Kiev must come clean on true scale of losses – ex-prosecutor general — RT Russia & Former Soviet Union


Ukraine’s leaders must admit that they’ve lost 500,000 soldiers to boost recruitment, Yury Lutsenko has said

Kiev could convince reluctant Ukrainians to join the fight against Russia by publicly admitting that it is suffering heavy losses on the battlefield and the country’s very existence is in jeopardy, former prosecutor general Yury Lutsenko has said.

Ukraine announced a general mobilization shortly after the outbreak of the conflict in February 2022, prohibiting most men aged between 18 and 60 from leaving the country. Many, however, are reluctant to serve, with thousands attempting to flee Ukraine or forging medical certificates to avoid conscription.

Speaking to Ukrainian media on Wednesday, the former official proposed a number of steps to address the draft-dodging and corruption that is hampering the country’s mobilization efforts.

He suggested that new legislation on mobilization must be introduced by Ukrainian President Vladimir Zelensky, the country’s defense minister, and top army general to emphasize the seriousness of the situation.

“They should say how many Ukrainians have died. I know that this news will be received badly. But there is no other way to bring out of the comfort zone millions of those who hide behind bogus stories that everyone can serve except me,” Lutsenko said.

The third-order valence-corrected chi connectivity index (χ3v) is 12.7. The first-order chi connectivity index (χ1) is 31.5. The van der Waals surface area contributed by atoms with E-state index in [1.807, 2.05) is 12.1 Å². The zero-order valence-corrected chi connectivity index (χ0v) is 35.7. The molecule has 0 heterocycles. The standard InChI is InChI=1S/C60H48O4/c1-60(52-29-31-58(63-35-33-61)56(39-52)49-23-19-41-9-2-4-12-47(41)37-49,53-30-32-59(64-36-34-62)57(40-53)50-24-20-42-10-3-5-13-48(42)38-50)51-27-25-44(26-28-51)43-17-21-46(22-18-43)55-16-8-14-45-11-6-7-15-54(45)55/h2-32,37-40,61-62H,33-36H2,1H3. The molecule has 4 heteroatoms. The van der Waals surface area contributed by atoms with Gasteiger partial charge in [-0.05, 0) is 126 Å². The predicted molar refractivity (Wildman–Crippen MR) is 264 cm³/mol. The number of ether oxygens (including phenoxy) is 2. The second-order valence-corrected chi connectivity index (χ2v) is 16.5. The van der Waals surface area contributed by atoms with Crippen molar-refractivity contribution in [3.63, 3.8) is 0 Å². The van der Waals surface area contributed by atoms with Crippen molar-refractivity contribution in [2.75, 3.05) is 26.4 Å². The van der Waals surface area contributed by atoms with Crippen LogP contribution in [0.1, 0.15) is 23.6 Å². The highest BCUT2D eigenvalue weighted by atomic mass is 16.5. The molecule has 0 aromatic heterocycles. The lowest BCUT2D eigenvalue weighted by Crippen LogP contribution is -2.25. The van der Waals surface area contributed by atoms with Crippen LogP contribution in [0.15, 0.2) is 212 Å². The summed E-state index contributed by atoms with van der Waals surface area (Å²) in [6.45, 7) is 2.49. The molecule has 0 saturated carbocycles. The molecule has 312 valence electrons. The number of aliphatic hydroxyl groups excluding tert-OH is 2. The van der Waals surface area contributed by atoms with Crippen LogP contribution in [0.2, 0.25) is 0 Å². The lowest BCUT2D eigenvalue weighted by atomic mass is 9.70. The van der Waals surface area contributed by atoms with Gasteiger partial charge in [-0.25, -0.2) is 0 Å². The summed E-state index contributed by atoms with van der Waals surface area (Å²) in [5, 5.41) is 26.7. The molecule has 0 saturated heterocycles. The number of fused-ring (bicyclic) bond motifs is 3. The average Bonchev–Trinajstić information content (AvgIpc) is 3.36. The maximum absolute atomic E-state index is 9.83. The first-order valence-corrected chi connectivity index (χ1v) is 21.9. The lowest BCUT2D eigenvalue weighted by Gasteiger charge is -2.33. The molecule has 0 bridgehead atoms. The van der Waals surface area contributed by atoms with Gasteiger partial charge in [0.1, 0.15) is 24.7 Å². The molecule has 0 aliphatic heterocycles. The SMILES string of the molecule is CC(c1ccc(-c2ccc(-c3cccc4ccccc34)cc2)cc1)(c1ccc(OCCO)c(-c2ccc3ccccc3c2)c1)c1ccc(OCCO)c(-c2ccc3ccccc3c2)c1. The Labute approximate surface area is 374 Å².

He added that Ukraine’s leaders should frankly admit that Kiev has lost 500,000 service members since the start of the conflict, which puts the monthly casualty toll at around 30,000. Ukrainians “must know how many have died, and then all debates about the mobilization will be settled,” he added.

According to Lutsenko, this “shock” would lead to large queues at recruitment offices, as had occurred in February 2022. Another important measure, according to the former official, would be the campaign to send members of the Ukrainian elite to the frontline.

“The army should not be all workers and peasants. Everyone should fight for Ukraine,” he stated, arguing that this would encourage ordinary citizens who he said have a very strong sense of justice.

Zelensky said in December that the Ukrainian military had asked him to mobilize another 450,000 or 500,000 soldiers to make up for battlefield losses. Later that month, the government introduced a mobilization bill proposing to lower the recruitment age from 27 to 25 and eliminate exemptions for some categories of disabled people.

The initiative comes after Ukraine launched a large counteroffensive in early June, which failed to gain any substantial ground. Moscow has described Kiev’s losses as catastrophic, estimating them at around 160,000 since the start of the push. Ukraine, however, has been reluctant to officially publish data on its casualties.

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